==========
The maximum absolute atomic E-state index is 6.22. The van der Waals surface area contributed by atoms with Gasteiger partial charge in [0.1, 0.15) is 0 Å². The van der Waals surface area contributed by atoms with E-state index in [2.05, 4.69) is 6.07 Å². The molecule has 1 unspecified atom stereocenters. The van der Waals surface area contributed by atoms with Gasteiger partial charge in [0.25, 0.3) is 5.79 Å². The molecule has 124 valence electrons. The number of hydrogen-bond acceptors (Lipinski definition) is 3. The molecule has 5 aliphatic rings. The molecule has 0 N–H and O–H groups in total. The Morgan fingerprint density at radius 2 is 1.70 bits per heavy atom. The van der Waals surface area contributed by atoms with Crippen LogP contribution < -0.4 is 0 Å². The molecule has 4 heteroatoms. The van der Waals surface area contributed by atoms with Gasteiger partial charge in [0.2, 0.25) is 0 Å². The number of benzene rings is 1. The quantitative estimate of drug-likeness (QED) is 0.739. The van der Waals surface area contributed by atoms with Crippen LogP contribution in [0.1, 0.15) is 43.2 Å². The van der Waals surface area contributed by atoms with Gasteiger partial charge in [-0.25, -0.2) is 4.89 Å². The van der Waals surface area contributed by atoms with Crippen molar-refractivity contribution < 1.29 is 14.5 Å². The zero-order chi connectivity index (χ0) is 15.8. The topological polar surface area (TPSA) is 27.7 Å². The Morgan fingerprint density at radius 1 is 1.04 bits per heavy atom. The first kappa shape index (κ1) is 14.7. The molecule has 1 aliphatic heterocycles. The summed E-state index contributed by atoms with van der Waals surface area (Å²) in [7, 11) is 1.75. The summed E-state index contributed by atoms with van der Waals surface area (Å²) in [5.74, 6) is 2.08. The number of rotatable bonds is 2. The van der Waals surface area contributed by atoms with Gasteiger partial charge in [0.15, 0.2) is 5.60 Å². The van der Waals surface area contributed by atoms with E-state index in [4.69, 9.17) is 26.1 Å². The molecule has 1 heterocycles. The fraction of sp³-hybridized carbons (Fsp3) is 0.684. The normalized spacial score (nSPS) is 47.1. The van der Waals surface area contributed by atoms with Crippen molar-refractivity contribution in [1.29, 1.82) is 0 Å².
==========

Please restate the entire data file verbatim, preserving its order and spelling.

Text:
The maximum absolute atomic E-state index is 6.22. The van der Waals surface area contributed by atoms with Gasteiger partial charge in [0.1, 0.15) is 0 Å². The van der Waals surface area contributed by atoms with E-state index in [2.05, 4.69) is 6.07 Å². The molecule has 1 unspecified atom stereocenters. The van der Waals surface area contributed by atoms with Gasteiger partial charge in [0.25, 0.3) is 5.79 Å². The molecule has 124 valence electrons. The number of hydrogen-bond acceptors (Lipinski definition) is 3. The molecule has 5 aliphatic rings. The molecule has 0 N–H and O–H groups in total. The Morgan fingerprint density at radius 2 is 1.70 bits per heavy atom. The van der Waals surface area contributed by atoms with Crippen LogP contribution < -0.4 is 0 Å². The molecule has 4 heteroatoms. The van der Waals surface area contributed by atoms with Gasteiger partial charge in [0.2, 0.25) is 0 Å². The number of benzene rings is 1. The quantitative estimate of drug-likeness (QED) is 0.739. The van der Waals surface area contributed by atoms with Crippen LogP contribution in [0.1, 0.15) is 43.2 Å². The van der Waals surface area contributed by atoms with Gasteiger partial charge in [-0.25, -0.2) is 4.89 Å². The van der Waals surface area contributed by atoms with Crippen molar-refractivity contribution < 1.29 is 14.5 Å². The zero-order chi connectivity index (χ0) is 15.8. The topological polar surface area (TPSA) is 27.7 Å². The Morgan fingerprint density at radius 1 is 1.04 bits per heavy atom. The first kappa shape index (κ1) is 14.7. The molecule has 1 aliphatic heterocycles. The summed E-state index contributed by atoms with van der Waals surface area (Å²) in [7, 11) is 1.75. The summed E-state index contributed by atoms with van der Waals surface area (Å²) in [5.74, 6) is 2.08. The number of rotatable bonds is 2. The van der Waals surface area contributed by atoms with Gasteiger partial charge in [0.15, 0.2) is 5.60 Å². The van der Waals surface area contributed by atoms with E-state index in [4.69, 9.17) is 26.1 Å². The molecule has 1 heterocycles. The fraction of sp³-hybridized carbons (Fsp3) is 0.684. The normalized spacial score (nSPS) is 47.1. The van der Waals surface area contributed by atoms with Crippen molar-refractivity contribution in [1.29, 1.82) is 0 Å².